CHUUK STATE SUPREME COURT APPELATE DIVISION

Cite as Miochy v. Chuuk State Election Comm'n , 15 FSM Intrm. 369 (Chk. S. Ct. App. 2007)

[15 FSM Intrm. 369]

REDLINO MIOCHY,

Petitioner,

vs.

CHUUK STATE ELECTION COMMISSION,

Respondent,

ONGICHY SOICHY,

Defendants,

Real Party in Interest

CIVIL APPEAL CASE NO. 09-2007

OPINION

Trial : October 5-9, 2007

Decided : October 12, 2007

BEFORE:

Hon. Keske S. Marar, Associate Justice, Presiding

Hon. Dennis K. Yamase, Temporary Justice*

Hon. Frank Casiano, Temporary Justice**
 

[15 FSM Intem. 370]

*Associate Justice, FSM Supreme Court, Pohnpei

**Attornety at Law, Weno, Chuuk
 

APPEARANCES:

For the Plaintiff:                                              Keichiro G. Dawe

                                                                       P.O. Box 481

                                                                       Weno, Chuuk FM 96942
 

For the Respondent:                                      Charleston Bravo

                                                                       Assistant Attorney General

                                                                       Office of the Chuuk Attorney General

                                                                       P.O. Box 1050

                                                                       Weno, Chuuk FM 96942
 

For the Real Party in Interest-Respondent:   Fredrick Hartman

                                                                       P.O. Box 453

                                                                       Weno, Chuuk FM 96942

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HEADNOTES

Elections

In conducting a trial de novo in an election contest appeal, the court is not bound to show any deference to the findings of the Chuuk State Election Commission and will consider all admissible documentary and testimonial evidence in support of the petition. Miochy v. Chuuk State Election Comm'n, 15 FSM Intrm. 369, 372 n.1 (Chk. S. Ct. App. 2007).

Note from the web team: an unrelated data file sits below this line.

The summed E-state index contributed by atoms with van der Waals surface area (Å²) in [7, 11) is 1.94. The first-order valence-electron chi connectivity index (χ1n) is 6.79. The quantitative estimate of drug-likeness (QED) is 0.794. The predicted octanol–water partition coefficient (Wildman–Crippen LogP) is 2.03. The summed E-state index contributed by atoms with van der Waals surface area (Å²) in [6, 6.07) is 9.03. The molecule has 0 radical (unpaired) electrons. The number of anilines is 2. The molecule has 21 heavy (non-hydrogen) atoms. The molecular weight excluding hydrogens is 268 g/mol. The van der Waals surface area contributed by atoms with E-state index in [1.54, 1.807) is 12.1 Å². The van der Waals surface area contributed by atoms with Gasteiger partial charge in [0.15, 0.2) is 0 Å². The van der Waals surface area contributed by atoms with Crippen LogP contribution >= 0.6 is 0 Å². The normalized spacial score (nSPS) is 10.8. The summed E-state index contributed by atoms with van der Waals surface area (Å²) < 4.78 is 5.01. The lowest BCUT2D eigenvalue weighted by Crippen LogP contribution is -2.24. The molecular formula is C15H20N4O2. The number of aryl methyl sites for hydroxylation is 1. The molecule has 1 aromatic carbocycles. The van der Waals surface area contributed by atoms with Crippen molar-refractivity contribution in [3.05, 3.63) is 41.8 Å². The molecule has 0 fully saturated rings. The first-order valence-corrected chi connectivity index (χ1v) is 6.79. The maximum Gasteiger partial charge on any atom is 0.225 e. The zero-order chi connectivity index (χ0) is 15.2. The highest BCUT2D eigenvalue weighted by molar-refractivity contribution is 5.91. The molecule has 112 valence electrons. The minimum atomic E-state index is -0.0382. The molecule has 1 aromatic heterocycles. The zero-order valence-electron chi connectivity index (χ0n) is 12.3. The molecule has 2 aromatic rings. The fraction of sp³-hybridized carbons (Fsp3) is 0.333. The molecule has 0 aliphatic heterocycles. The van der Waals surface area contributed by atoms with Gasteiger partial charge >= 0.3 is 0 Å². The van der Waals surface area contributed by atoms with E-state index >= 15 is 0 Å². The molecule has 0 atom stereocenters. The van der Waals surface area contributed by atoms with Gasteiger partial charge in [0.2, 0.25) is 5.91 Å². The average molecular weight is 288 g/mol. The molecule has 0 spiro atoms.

Elections; Evidence - Burden of Proof

When a petitioner has presented sufficient evidence to support a prima facie case for relief, a respondent's motion for dismissal at the close of the petitioner's case-in-chief will be denied. Miochy v. Chuuk State Election Comm'n, 15 FSM Intrm. 369, 372 (Chk. S. Ct. App. 2007).

Elections; Evidence - Burden of Proof

After the parties rest, the court makes findings of fact based on the total record in the case. The petitioner (election contestant) has the burden of proof to prove his case by a preponderance of the evidence. The petitioner satisfies his burden of proof if his evidence is more convincing to the court than that of the respondents. Therefore, the petitioner must establish facts in support of his claim by evidence at least sufficient to overbalance any weight of evidence produced by the other parties. Miochy v. Chuuk State Election Comm'n, 15 FSM Intrm. 369, 372 (Chk. S. Ct. App. 2007).

Evidence - Burden of Proof

When, given the weight of the evidence indicating that the petitioner was born on October 26, 1972, which was generated both before, when he did not have a vested interest in the election, and after his application for a delayed birth certificate, the court could not find that his evidence that he was born on October 26, 1971, was more convincing than that of the respondents, and therefore, he has not proven his case by a preponderance of the evidence. Miochy v. Chuuk State Election Comm'n, 15 FSM Intrm. 369, 372 (Chk. S. Ct. App. 2007).

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[15 FSM Intrm. 371]

COURT’S OPINION

KESKE S. MARAR, Associate Justice:

This election contest appeal came before the court for trial pursuant to sections 130 and 131 of the Chuuk Election Code. On October 9, 2007, after the parties completed the presentation of their cases, the court took the case under advisement. The court denies the relief sought by Petitioner. The reasons follow.

I. BACKGROUND

This case arises out of the Oneisom Municipal Election held on July 31, 2007. Petitioner Redlino Miochy ran against Real Party in Interest Ongichy Soichy for the position of Deputy Mayor. In the official results, Miochy garnered 406 votes to Soichy's 303 votes. On August 9, 2007, Miochy was certified as winner of the election.

On August 10, 2007, Soichy petitioned the Chuuk State Election Commission arguing that Miochy should be disqualified from the election because he failed to meet the age requirement for Deputy Mayor provided for by Section 5 of the Oneisom Constitution, which requires that a candidate is at least 35 years old on the day of the election. On August 24, 2007, the Election Commission issued its decision finding that Miochy was born on October 26, 1972, and not October 26, 1971 as Miochy contended, and therefore was only 34 years, nine months and five days old on the day of the election. As a result, the Election Commission disqualified Miochy and declared Soichy the Deputy Mayor elect.